Located in the heart of Hong Kong’s Central Business District, IFC (International Finance Centre) Mall houses luxury brands from A-Z and fine dining options to suit every taste. Enjoy the spectacular architecture both inside and outside, while grabbing a light lunch at Pret A Manger or an afternoon sweet treat at Petite Amanda.
New malls are always popping up in Hong Kong with great success, and this latest edition is no exception, offering up a wide range of dining and shopping options. Most people come to visit the highly anticipated Taiwanese Book store, Eslite, that focuses on arts, creativity and the humanities. Eslite’s doors were open for 24-hours on the opening day, attracting a swarm of people to camp out at the bookstore.
If you’re looking for a uniquely luxury experience, then Elements is the place to be. The mall is split up into five zones to represent the five elements of traditional Chinese culture. The ambience is unparalleled with state-of-the-art washrooms and art and music to tantalise your senses.
For something off the beaten track, go to K-11 – the world’s first art concept mall. Adrien Cheng founded the mall in 2008 with a focus on three core values: art, people and nature. It feels like you’re walking into a museum, except you can shop and dine at the same time. It’s a great way to experience the work of local artists and to enhance our appreciation of art and nature.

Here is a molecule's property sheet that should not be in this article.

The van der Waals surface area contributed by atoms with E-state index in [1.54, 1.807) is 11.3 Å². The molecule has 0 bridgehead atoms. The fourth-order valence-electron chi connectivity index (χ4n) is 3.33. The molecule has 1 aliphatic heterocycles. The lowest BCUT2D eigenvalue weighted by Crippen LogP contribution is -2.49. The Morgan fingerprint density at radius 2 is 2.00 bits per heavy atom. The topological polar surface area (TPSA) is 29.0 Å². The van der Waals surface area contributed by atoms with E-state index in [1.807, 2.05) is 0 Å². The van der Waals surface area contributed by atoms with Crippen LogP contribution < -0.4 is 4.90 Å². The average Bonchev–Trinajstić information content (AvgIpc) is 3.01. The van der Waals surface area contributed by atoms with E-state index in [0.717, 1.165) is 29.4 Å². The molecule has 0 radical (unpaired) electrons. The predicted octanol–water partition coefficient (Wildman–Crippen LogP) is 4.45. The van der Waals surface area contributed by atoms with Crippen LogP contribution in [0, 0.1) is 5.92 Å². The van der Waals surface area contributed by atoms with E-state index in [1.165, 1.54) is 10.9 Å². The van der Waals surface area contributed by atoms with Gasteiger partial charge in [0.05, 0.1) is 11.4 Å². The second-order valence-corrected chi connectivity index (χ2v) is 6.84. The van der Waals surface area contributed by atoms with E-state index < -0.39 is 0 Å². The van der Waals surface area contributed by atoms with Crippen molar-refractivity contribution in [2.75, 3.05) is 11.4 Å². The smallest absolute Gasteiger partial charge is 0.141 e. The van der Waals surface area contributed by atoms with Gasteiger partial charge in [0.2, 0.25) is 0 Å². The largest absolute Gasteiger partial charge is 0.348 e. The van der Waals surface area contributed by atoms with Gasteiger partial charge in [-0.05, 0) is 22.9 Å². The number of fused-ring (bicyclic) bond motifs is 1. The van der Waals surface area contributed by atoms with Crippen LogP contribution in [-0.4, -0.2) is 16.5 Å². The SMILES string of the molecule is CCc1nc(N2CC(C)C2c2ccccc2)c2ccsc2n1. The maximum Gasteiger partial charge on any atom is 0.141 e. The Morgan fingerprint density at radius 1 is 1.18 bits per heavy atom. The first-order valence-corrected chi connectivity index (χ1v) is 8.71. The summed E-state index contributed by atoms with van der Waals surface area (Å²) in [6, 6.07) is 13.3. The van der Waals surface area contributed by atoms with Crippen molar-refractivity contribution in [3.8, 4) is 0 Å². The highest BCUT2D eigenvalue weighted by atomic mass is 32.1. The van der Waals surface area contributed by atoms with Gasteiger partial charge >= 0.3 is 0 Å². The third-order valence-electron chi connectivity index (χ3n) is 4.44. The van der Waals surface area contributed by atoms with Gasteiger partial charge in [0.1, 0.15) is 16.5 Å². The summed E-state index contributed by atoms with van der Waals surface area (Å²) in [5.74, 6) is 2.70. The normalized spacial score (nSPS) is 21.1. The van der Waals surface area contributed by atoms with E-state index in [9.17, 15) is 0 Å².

Serving up trendy food to a contemporary Hong Kong dining scene, Little Bao succeeds in stepping outside the boundaries of traditional Chinese cuisine. From mac and cheese made from rice rolls to the cult favourite LB Ice cream sandwiches, Little Bao is always surprising and delicious.
Michelin Star restaurant specialising in Cantonese cuisine that combines innovation and authentic flavours. It pays homage to the Ming Dynasty, from the moment you step into the restaurant you are transported to a by gone era with ink landscape paintings and delicate pottery. For the adventurous, don’t leave without trying the shark fin crystals that look like jewels out of an Emperor’s treasure chest.
Literally translates to ‘View of the Dragon‘, Lung King Heen is the first Chinese restaurant in the world to receive three Michelin stars. Located in the prestigious Four Seasons Hotel, LKH offers spectacular harbour views so you can dine and unwind. LKH serve up high quality seafood and dim sum that looks as good as it tastes, combing the freshest ingredients with a team of regionally renowned chefs – no foodie should miss out.